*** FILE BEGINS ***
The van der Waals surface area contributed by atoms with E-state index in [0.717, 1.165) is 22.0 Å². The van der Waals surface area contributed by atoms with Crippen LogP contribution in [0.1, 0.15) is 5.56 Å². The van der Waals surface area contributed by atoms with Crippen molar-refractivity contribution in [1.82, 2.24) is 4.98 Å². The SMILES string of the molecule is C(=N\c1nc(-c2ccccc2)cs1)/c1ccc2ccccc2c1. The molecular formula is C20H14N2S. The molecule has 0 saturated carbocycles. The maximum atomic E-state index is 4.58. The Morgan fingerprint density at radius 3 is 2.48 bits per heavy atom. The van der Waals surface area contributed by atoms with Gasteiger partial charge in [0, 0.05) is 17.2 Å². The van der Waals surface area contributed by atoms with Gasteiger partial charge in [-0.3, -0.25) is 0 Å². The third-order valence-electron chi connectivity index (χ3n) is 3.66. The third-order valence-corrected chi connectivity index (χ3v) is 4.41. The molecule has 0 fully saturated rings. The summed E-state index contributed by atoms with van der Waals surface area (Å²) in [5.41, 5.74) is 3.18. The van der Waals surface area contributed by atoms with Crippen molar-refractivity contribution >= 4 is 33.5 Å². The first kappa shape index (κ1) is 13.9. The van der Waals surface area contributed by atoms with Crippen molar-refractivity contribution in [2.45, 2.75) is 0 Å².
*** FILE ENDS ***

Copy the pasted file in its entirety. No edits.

The van der Waals surface area contributed by atoms with E-state index in [0.717, 1.165) is 22.0 Å². The van der Waals surface area contributed by atoms with Crippen LogP contribution in [0.1, 0.15) is 5.56 Å². The van der Waals surface area contributed by atoms with Crippen molar-refractivity contribution in [1.82, 2.24) is 4.98 Å². The SMILES string of the molecule is C(=N\c1nc(-c2ccccc2)cs1)/c1ccc2ccccc2c1. The molecular formula is C20H14N2S. The molecule has 0 saturated carbocycles. The maximum atomic E-state index is 4.58. The Morgan fingerprint density at radius 3 is 2.48 bits per heavy atom. The van der Waals surface area contributed by atoms with Gasteiger partial charge in [0, 0.05) is 17.2 Å². The van der Waals surface area contributed by atoms with Gasteiger partial charge in [-0.3, -0.25) is 0 Å². The third-order valence-electron chi connectivity index (χ3n) is 3.66. The third-order valence-corrected chi connectivity index (χ3v) is 4.41. The molecule has 0 fully saturated rings. The summed E-state index contributed by atoms with van der Waals surface area (Å²) in [5.41, 5.74) is 3.18. The van der Waals surface area contributed by atoms with Crippen molar-refractivity contribution >= 4 is 33.5 Å². The first kappa shape index (κ1) is 13.9. The van der Waals surface area contributed by atoms with Crippen molar-refractivity contribution in [2.45, 2.75) is 0 Å².